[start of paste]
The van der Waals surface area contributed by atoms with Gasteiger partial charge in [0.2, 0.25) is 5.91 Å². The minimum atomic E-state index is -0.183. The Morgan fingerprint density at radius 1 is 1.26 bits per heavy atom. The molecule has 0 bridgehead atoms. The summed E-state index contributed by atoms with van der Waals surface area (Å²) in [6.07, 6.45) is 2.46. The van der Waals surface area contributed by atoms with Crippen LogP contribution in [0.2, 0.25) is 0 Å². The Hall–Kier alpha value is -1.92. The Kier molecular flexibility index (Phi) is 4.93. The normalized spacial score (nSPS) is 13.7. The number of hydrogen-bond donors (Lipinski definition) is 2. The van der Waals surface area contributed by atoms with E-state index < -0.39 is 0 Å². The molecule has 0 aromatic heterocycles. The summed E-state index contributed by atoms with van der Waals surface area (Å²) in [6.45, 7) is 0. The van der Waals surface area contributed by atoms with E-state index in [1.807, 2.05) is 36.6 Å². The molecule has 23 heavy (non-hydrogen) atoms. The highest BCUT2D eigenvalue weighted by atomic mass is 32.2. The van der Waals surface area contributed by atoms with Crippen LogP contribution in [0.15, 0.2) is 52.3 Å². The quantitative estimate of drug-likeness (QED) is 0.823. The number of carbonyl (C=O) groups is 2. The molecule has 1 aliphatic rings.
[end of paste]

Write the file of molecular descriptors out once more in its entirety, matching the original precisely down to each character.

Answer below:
The van der Waals surface area contributed by atoms with Gasteiger partial charge in [0.2, 0.25) is 5.91 Å². The minimum atomic E-state index is -0.183. The Morgan fingerprint density at radius 1 is 1.26 bits per heavy atom. The molecule has 0 bridgehead atoms. The summed E-state index contributed by atoms with van der Waals surface area (Å²) in [6.07, 6.45) is 2.46. The van der Waals surface area contributed by atoms with Crippen LogP contribution in [0.2, 0.25) is 0 Å². The Hall–Kier alpha value is -1.92. The Kier molecular flexibility index (Phi) is 4.93. The normalized spacial score (nSPS) is 13.7. The number of hydrogen-bond donors (Lipinski definition) is 2. The van der Waals surface area contributed by atoms with E-state index < -0.39 is 0 Å². The molecule has 0 aromatic heterocycles. The summed E-state index contributed by atoms with van der Waals surface area (Å²) in [6.45, 7) is 0. The van der Waals surface area contributed by atoms with E-state index in [1.807, 2.05) is 36.6 Å². The molecule has 23 heavy (non-hydrogen) atoms. The highest BCUT2D eigenvalue weighted by atomic mass is 32.2. The van der Waals surface area contributed by atoms with Crippen LogP contribution in [0.15, 0.2) is 52.3 Å². The quantitative estimate of drug-likeness (QED) is 0.823. The number of carbonyl (C=O) groups is 2. The molecule has 1 aliphatic rings.